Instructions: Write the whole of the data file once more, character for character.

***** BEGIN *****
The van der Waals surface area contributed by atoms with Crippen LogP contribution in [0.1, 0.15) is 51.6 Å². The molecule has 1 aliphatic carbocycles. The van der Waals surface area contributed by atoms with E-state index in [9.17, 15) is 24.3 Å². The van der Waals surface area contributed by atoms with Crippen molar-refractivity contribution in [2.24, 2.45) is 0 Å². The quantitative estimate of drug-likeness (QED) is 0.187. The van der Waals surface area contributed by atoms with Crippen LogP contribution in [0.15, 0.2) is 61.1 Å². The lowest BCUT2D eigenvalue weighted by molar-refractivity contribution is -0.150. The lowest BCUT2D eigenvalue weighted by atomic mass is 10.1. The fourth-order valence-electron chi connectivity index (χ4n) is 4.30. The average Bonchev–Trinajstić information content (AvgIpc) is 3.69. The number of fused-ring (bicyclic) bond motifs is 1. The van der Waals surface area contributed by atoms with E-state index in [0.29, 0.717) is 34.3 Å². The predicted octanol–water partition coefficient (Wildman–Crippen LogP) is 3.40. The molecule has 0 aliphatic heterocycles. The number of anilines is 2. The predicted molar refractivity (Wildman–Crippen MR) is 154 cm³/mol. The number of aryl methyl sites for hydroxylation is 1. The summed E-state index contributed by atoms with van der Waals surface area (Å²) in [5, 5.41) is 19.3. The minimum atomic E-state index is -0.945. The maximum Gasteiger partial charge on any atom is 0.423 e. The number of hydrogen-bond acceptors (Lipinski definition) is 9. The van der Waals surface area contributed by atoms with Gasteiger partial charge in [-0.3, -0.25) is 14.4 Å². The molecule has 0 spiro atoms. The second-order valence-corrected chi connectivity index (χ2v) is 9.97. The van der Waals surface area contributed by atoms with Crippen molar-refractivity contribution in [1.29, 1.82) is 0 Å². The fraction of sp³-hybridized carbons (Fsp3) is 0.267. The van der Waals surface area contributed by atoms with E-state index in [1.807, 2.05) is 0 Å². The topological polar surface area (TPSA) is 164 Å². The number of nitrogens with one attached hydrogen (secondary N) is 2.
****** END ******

The van der Waals surface area contributed by atoms with Crippen LogP contribution in [0.1, 0.15) is 51.6 Å². The molecule has 1 aliphatic carbocycles. The van der Waals surface area contributed by atoms with E-state index in [9.17, 15) is 24.3 Å². The van der Waals surface area contributed by atoms with Crippen molar-refractivity contribution in [2.24, 2.45) is 0 Å². The quantitative estimate of drug-likeness (QED) is 0.187. The van der Waals surface area contributed by atoms with Crippen LogP contribution in [0.15, 0.2) is 61.1 Å². The lowest BCUT2D eigenvalue weighted by molar-refractivity contribution is -0.150. The lowest BCUT2D eigenvalue weighted by atomic mass is 10.1. The fourth-order valence-electron chi connectivity index (χ4n) is 4.30. The average Bonchev–Trinajstić information content (AvgIpc) is 3.69. The number of fused-ring (bicyclic) bond motifs is 1. The van der Waals surface area contributed by atoms with E-state index in [0.29, 0.717) is 34.3 Å². The predicted octanol–water partition coefficient (Wildman–Crippen LogP) is 3.40. The molecule has 0 aliphatic heterocycles. The number of anilines is 2. The predicted molar refractivity (Wildman–Crippen MR) is 154 cm³/mol. The number of aryl methyl sites for hydroxylation is 1. The summed E-state index contributed by atoms with van der Waals surface area (Å²) in [5, 5.41) is 19.3. The minimum atomic E-state index is -0.945. The maximum Gasteiger partial charge on any atom is 0.423 e. The number of hydrogen-bond acceptors (Lipinski definition) is 9. The van der Waals surface area contributed by atoms with Gasteiger partial charge in [-0.3, -0.25) is 14.4 Å². The molecule has 0 spiro atoms. The second-order valence-corrected chi connectivity index (χ2v) is 9.97. The van der Waals surface area contributed by atoms with Crippen molar-refractivity contribution in [1.29, 1.82) is 0 Å². The fraction of sp³-hybridized carbons (Fsp3) is 0.267. The van der Waals surface area contributed by atoms with E-state index in [1.807, 2.05) is 0 Å². The topological polar surface area (TPSA) is 164 Å². The number of nitrogens with one attached hydrogen (secondary N) is 2.